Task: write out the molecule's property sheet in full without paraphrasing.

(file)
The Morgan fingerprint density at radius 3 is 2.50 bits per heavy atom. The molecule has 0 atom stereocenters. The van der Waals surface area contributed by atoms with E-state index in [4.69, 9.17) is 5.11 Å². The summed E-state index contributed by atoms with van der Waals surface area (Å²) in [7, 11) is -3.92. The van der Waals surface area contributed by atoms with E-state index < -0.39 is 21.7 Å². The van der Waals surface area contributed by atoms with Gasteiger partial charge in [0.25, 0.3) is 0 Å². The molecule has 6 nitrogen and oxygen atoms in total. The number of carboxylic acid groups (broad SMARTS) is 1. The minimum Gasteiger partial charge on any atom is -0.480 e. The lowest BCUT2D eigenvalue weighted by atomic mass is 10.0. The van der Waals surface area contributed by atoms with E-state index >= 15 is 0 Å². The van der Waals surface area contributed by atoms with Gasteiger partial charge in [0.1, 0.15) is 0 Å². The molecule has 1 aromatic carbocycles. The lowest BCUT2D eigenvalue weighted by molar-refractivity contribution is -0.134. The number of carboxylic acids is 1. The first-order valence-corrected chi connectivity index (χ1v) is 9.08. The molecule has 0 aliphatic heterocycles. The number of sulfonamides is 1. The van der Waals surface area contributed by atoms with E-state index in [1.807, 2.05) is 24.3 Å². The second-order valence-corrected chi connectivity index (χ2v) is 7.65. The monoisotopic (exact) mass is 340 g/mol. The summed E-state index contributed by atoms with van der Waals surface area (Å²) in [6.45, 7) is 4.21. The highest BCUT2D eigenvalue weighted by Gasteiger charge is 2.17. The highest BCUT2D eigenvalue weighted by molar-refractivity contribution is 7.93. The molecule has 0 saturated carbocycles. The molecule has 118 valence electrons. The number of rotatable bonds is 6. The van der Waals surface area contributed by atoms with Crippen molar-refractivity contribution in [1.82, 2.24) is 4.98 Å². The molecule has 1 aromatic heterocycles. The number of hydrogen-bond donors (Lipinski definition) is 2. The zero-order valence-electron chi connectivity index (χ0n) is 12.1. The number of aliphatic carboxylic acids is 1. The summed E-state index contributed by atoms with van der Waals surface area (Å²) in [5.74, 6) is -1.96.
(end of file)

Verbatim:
The Morgan fingerprint density at radius 3 is 2.50 bits per heavy atom. The molecule has 0 atom stereocenters. The van der Waals surface area contributed by atoms with E-state index in [4.69, 9.17) is 5.11 Å². The summed E-state index contributed by atoms with van der Waals surface area (Å²) in [7, 11) is -3.92. The van der Waals surface area contributed by atoms with E-state index < -0.39 is 21.7 Å². The van der Waals surface area contributed by atoms with Gasteiger partial charge in [0.25, 0.3) is 0 Å². The molecule has 6 nitrogen and oxygen atoms in total. The number of carboxylic acid groups (broad SMARTS) is 1. The minimum Gasteiger partial charge on any atom is -0.480 e. The lowest BCUT2D eigenvalue weighted by atomic mass is 10.0. The van der Waals surface area contributed by atoms with E-state index >= 15 is 0 Å². The van der Waals surface area contributed by atoms with Gasteiger partial charge in [0.1, 0.15) is 0 Å². The molecule has 1 aromatic carbocycles. The lowest BCUT2D eigenvalue weighted by molar-refractivity contribution is -0.134. The number of carboxylic acids is 1. The first-order valence-corrected chi connectivity index (χ1v) is 9.08. The molecule has 0 aliphatic heterocycles. The number of sulfonamides is 1. The van der Waals surface area contributed by atoms with E-state index in [1.807, 2.05) is 24.3 Å². The second-order valence-corrected chi connectivity index (χ2v) is 7.65. The monoisotopic (exact) mass is 340 g/mol. The summed E-state index contributed by atoms with van der Waals surface area (Å²) in [6.45, 7) is 4.21. The highest BCUT2D eigenvalue weighted by Gasteiger charge is 2.17. The highest BCUT2D eigenvalue weighted by molar-refractivity contribution is 7.93. The molecule has 0 saturated carbocycles. The molecule has 118 valence electrons. The number of rotatable bonds is 6. The van der Waals surface area contributed by atoms with Crippen molar-refractivity contribution in [1.82, 2.24) is 4.98 Å². The molecule has 1 aromatic heterocycles. The number of hydrogen-bond donors (Lipinski definition) is 2. The zero-order valence-electron chi connectivity index (χ0n) is 12.1. The number of aliphatic carboxylic acids is 1. The summed E-state index contributed by atoms with van der Waals surface area (Å²) in [5.74, 6) is -1.96.